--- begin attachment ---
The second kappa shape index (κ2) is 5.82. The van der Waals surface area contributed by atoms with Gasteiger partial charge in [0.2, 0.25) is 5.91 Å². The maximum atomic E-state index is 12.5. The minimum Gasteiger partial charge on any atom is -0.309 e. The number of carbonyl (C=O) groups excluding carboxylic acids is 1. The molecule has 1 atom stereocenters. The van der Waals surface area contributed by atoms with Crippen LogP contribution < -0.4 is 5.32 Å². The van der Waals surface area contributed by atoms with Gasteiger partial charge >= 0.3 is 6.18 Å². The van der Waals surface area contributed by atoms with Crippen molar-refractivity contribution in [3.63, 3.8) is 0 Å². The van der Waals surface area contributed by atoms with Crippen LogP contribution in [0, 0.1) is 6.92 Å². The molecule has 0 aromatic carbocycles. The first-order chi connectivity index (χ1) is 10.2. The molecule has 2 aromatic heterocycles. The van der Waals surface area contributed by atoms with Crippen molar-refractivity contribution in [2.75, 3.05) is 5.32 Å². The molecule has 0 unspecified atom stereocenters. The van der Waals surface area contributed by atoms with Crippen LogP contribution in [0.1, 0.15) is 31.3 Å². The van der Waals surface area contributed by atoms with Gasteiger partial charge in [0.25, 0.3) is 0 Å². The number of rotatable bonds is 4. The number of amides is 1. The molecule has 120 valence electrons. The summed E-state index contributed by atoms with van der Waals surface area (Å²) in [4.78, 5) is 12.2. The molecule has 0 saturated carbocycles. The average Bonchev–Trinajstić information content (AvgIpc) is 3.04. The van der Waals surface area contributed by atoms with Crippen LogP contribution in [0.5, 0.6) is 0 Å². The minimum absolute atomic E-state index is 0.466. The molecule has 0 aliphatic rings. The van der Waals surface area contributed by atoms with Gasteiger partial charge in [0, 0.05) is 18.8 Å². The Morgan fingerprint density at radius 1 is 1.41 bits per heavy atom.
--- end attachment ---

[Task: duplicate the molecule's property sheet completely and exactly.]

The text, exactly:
The second kappa shape index (κ2) is 5.82. The van der Waals surface area contributed by atoms with Gasteiger partial charge in [0.2, 0.25) is 5.91 Å². The maximum atomic E-state index is 12.5. The minimum Gasteiger partial charge on any atom is -0.309 e. The number of carbonyl (C=O) groups excluding carboxylic acids is 1. The molecule has 1 atom stereocenters. The van der Waals surface area contributed by atoms with Crippen LogP contribution < -0.4 is 5.32 Å². The van der Waals surface area contributed by atoms with Gasteiger partial charge >= 0.3 is 6.18 Å². The van der Waals surface area contributed by atoms with Crippen molar-refractivity contribution in [3.63, 3.8) is 0 Å². The van der Waals surface area contributed by atoms with Crippen LogP contribution in [0, 0.1) is 6.92 Å². The molecule has 0 aromatic carbocycles. The first-order chi connectivity index (χ1) is 10.2. The molecule has 2 aromatic heterocycles. The van der Waals surface area contributed by atoms with Crippen molar-refractivity contribution in [2.75, 3.05) is 5.32 Å². The molecule has 0 unspecified atom stereocenters. The van der Waals surface area contributed by atoms with Crippen LogP contribution in [0.1, 0.15) is 31.3 Å². The van der Waals surface area contributed by atoms with Gasteiger partial charge in [0.25, 0.3) is 0 Å². The number of rotatable bonds is 4. The number of amides is 1. The molecule has 120 valence electrons. The summed E-state index contributed by atoms with van der Waals surface area (Å²) in [4.78, 5) is 12.2. The molecule has 0 saturated carbocycles. The average Bonchev–Trinajstić information content (AvgIpc) is 3.04. The van der Waals surface area contributed by atoms with Crippen LogP contribution in [0.5, 0.6) is 0 Å². The minimum absolute atomic E-state index is 0.466. The molecule has 0 aliphatic rings. The van der Waals surface area contributed by atoms with Gasteiger partial charge in [0, 0.05) is 18.8 Å². The Morgan fingerprint density at radius 1 is 1.41 bits per heavy atom.